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INDIANAPOLIS — Nyheim Hines punched it into the end zone from one yard out with 10:23 to go in the third quarter of Sunday’s game against the Tennessee Titans, giving the host Indianapolis Colts a 17-7 lead over their AFC South Division rivals.
In a crucial Week 13 divisional matchup between two 6-5 teams, it seemed at that point as if the Colts were poised to run away with this thing to stay relevant in the AFC playoff picture.
But as it turned out, the Titans still had plenty left in the tank — in all three phases.
Tennessee would outscore Indianapolis 24-0 over the final quarter and a half of Sunday’s game, utilizing a well-balanced attack on offense, a couple big plays on defense and a momentum-shifting blocked field goal that was returned for a touchdown on special teams to fly home with a 31-17 win over the Colts, who fall to 6-6 on the season.
“Tough loss,” head coach Frank Reich said. “We had a good week of practice; I thought we were ready. It was a close game, and then just had some critical mistakes along the way in all three phases. And those mistakes aren’t attributed to any one person — we all share in those. I know this locker room is together, win or lose, as a team. And today I give the Titans credit — they outplayed us.”
Offensively, the Colts on Sunday through the first three quarters seemed to figure out a solution to their recent struggles to get passing plays in big chunks. Over that span, quarterback Jacoby Brissett completed 15-of-23 passes for 205 yards with one touchdown and one interception each, with six “chunk” passing plays of 16 yards or more.
But the Titans (7-5) started figuring things out with their pass rush in the second half, and they also found ways to take advantage of a couple errant Brissett throws. Case in point: with just less than five minutes to go in the fourth quarter, Brissett overthrew wide receiver Zach Pascal, which was picked off by Logan Ryan — Brissett’s second interception of the game.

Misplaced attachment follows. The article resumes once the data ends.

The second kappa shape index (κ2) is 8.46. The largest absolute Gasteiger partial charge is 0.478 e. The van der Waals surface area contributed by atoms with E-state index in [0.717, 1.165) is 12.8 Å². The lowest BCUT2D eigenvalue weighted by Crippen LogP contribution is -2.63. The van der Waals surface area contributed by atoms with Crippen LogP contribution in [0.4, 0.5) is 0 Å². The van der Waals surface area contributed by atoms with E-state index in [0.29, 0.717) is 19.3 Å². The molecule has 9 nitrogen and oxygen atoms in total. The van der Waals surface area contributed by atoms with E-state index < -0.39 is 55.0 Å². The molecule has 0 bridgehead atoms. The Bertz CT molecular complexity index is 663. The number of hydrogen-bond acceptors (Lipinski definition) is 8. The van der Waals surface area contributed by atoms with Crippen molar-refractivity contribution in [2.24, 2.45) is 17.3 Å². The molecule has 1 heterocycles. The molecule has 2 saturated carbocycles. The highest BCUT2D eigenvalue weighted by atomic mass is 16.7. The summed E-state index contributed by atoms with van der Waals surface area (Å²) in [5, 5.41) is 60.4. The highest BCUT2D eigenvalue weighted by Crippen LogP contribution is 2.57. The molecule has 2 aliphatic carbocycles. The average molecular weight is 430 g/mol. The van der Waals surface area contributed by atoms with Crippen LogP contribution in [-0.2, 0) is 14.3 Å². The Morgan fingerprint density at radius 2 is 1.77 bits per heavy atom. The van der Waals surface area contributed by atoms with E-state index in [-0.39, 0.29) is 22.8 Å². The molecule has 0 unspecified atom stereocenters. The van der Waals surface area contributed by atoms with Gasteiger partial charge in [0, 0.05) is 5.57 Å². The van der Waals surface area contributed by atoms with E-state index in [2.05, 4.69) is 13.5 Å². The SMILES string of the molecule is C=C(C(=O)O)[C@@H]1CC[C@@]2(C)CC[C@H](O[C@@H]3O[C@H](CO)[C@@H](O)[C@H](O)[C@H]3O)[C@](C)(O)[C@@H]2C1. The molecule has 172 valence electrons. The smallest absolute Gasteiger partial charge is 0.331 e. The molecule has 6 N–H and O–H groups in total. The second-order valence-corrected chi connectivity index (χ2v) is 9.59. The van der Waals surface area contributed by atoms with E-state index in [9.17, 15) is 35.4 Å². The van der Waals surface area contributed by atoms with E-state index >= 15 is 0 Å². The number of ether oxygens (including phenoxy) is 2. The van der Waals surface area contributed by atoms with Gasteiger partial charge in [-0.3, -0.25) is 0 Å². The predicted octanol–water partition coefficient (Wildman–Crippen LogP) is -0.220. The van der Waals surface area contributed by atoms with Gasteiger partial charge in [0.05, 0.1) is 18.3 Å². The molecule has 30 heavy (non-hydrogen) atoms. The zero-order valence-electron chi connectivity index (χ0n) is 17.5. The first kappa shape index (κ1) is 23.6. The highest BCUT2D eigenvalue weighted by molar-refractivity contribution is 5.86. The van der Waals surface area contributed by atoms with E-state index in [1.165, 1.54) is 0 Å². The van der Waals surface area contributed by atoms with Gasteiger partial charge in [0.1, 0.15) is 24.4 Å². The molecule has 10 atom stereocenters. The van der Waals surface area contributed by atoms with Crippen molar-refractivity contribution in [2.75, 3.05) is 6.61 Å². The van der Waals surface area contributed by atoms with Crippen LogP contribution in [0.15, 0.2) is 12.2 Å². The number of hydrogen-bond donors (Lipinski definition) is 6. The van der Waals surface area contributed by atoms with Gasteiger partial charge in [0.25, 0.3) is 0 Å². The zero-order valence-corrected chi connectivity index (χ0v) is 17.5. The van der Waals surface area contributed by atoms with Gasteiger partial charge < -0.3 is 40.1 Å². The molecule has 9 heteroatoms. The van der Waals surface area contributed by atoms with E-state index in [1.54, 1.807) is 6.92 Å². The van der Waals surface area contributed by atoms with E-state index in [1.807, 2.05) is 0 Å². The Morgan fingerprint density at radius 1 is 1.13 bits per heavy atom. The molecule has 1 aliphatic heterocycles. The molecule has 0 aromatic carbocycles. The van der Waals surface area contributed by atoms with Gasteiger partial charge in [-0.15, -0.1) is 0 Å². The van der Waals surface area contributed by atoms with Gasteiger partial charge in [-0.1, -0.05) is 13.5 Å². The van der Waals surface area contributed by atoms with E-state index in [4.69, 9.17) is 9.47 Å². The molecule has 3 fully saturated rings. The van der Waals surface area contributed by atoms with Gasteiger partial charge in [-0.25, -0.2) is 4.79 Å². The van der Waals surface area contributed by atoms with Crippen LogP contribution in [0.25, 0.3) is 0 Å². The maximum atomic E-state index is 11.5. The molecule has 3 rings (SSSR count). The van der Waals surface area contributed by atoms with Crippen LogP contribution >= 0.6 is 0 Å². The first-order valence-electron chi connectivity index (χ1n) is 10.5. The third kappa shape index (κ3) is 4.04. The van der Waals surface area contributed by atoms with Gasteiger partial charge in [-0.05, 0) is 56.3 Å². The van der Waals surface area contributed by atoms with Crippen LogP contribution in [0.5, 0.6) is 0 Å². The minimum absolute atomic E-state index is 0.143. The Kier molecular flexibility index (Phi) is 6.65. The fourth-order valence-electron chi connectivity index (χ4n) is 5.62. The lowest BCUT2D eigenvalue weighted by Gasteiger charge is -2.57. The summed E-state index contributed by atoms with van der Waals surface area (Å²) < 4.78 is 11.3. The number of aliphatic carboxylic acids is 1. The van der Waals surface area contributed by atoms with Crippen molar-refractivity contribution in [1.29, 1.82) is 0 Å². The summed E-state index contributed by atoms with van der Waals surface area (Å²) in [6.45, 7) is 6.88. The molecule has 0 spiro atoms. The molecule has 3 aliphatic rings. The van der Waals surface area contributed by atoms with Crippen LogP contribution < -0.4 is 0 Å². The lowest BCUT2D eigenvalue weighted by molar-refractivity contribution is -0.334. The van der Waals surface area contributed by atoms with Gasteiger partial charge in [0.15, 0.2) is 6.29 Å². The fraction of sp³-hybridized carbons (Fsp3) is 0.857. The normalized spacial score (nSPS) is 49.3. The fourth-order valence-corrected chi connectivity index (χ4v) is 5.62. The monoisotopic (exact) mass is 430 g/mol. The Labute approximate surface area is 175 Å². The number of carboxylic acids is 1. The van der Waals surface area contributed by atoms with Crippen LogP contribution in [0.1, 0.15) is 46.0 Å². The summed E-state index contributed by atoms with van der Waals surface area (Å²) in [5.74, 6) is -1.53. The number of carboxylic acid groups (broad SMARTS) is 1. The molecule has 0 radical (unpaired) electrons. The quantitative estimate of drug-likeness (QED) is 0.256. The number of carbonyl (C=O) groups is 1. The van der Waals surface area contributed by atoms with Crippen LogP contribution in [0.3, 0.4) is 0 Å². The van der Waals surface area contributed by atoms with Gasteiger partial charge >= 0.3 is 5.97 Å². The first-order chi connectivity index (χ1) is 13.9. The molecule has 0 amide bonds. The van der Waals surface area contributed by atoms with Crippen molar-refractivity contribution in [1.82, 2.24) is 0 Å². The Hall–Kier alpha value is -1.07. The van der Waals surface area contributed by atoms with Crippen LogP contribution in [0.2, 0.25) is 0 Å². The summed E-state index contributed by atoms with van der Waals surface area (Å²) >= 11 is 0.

With the defense doing its part, the Tennessee offense took over from there. Three plays later, on 3rd and 6, Titans quarterback Ryan Tannehill found wide receiver Kalif Raymond over the top in the end zone for a 40-yard touchdown, giving Tennessee its final 31-17 lead with 3:02 left in the fourth quarter.
Perhaps the biggest play of the day Sunday was made on special teams, however.
Tied at 17 with a little more than five minutes left in the game, the Colts sent out Adam Vinatieri to attempt a go-ahead 46-yard field goal. But Dane Cruikshank came charging through the right side of the Indy protection and blocked the kick, which was scooped up by Tye Smith and returned 63 yards for a touchdown, giving the Titans a 24-17 lead with 5:02 left that they wouldn’t relinquish.
The play was the third missed kick of the afternoon for the Colts — two of which were blocked.
“They just executed a rush very well,” Reich said of the blocked kick that was returned for a touchdown. “I have to see the tape to see exactly where we broke down in the protection, so I haven’t seen the tape of it, obviously, but no one should ever come that clean through the D gap.”
The Colts’ playoff hopes aren’t completely dashed after Sunday’s loss, but they’ll need a lot of help the rest of the way to find a way in — either to win the division or as a wild card.
Heading into Week 13 action, if the Colts would’ve won four out of their final five regular season games to finish 10-6, then they’d have an 80 percent chance of making the postseason, according to PlayoffStatus.com. A win in three of the final five games, meanwhile, pushes those playoff odds down to just 28 percent.
So the charge from owner Jim Irsay to his team after Sunday’s game was to figure out a way to fight and claw to a 10-6 record this season, and let the rest of the results work themselves out from there.
“Either way, whether it gets us in or not, our approach doesn’t change,” Reich said. “And so what we talk about is we play for each other, we believe in each other, and that’s what we’re continuing to do.”